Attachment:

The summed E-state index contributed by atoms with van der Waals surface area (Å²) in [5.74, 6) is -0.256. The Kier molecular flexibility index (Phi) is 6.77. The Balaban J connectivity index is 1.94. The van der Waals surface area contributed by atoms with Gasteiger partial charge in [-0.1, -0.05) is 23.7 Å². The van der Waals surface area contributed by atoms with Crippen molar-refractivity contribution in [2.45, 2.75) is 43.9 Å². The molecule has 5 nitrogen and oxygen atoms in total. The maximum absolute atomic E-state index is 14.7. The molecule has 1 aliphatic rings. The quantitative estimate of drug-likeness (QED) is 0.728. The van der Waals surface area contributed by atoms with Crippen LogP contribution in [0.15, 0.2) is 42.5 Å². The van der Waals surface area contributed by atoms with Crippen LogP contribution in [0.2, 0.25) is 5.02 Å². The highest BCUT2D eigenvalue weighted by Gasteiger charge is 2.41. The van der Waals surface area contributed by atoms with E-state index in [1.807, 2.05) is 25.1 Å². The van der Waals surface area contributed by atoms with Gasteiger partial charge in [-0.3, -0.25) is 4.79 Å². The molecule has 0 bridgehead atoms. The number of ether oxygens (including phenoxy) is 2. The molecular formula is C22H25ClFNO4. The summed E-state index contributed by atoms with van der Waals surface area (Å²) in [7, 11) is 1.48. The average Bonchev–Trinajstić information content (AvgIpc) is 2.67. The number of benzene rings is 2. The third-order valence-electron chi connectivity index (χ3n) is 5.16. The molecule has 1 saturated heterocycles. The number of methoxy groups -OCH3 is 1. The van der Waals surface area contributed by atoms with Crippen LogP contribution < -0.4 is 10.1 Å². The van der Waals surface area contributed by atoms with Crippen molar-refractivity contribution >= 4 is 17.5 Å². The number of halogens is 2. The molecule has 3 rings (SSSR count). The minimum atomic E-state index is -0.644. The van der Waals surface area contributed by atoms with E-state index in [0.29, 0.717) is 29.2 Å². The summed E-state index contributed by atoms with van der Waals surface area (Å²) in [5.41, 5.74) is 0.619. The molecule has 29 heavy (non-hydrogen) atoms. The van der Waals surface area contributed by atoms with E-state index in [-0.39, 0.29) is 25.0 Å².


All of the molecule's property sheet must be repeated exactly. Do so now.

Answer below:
The summed E-state index contributed by atoms with van der Waals surface area (Å²) in [5.74, 6) is -0.256. The Kier molecular flexibility index (Phi) is 6.77. The Balaban J connectivity index is 1.94. The van der Waals surface area contributed by atoms with Gasteiger partial charge in [-0.1, -0.05) is 23.7 Å². The van der Waals surface area contributed by atoms with Crippen molar-refractivity contribution in [2.45, 2.75) is 43.9 Å². The molecule has 5 nitrogen and oxygen atoms in total. The maximum absolute atomic E-state index is 14.7. The molecule has 1 aliphatic rings. The quantitative estimate of drug-likeness (QED) is 0.728. The van der Waals surface area contributed by atoms with Crippen LogP contribution in [0.15, 0.2) is 42.5 Å². The van der Waals surface area contributed by atoms with Crippen LogP contribution in [0.2, 0.25) is 5.02 Å². The highest BCUT2D eigenvalue weighted by Gasteiger charge is 2.41. The van der Waals surface area contributed by atoms with E-state index in [1.807, 2.05) is 25.1 Å². The van der Waals surface area contributed by atoms with Gasteiger partial charge in [-0.3, -0.25) is 4.79 Å². The molecule has 0 bridgehead atoms. The number of ether oxygens (including phenoxy) is 2. The molecular formula is C22H25ClFNO4. The summed E-state index contributed by atoms with van der Waals surface area (Å²) in [7, 11) is 1.48. The average Bonchev–Trinajstić information content (AvgIpc) is 2.67. The number of benzene rings is 2. The third-order valence-electron chi connectivity index (χ3n) is 5.16. The molecule has 1 saturated heterocycles. The number of methoxy groups -OCH3 is 1. The van der Waals surface area contributed by atoms with Crippen LogP contribution < -0.4 is 10.1 Å². The van der Waals surface area contributed by atoms with Crippen molar-refractivity contribution >= 4 is 17.5 Å². The number of halogens is 2. The molecule has 3 rings (SSSR count). The minimum atomic E-state index is -0.644. The van der Waals surface area contributed by atoms with E-state index in [0.29, 0.717) is 29.2 Å². The summed E-state index contributed by atoms with van der Waals surface area (Å²) in [5.41, 5.74) is 0.619. The molecule has 29 heavy (non-hydrogen) atoms. The van der Waals surface area contributed by atoms with E-state index in [-0.39, 0.29) is 25.0 Å².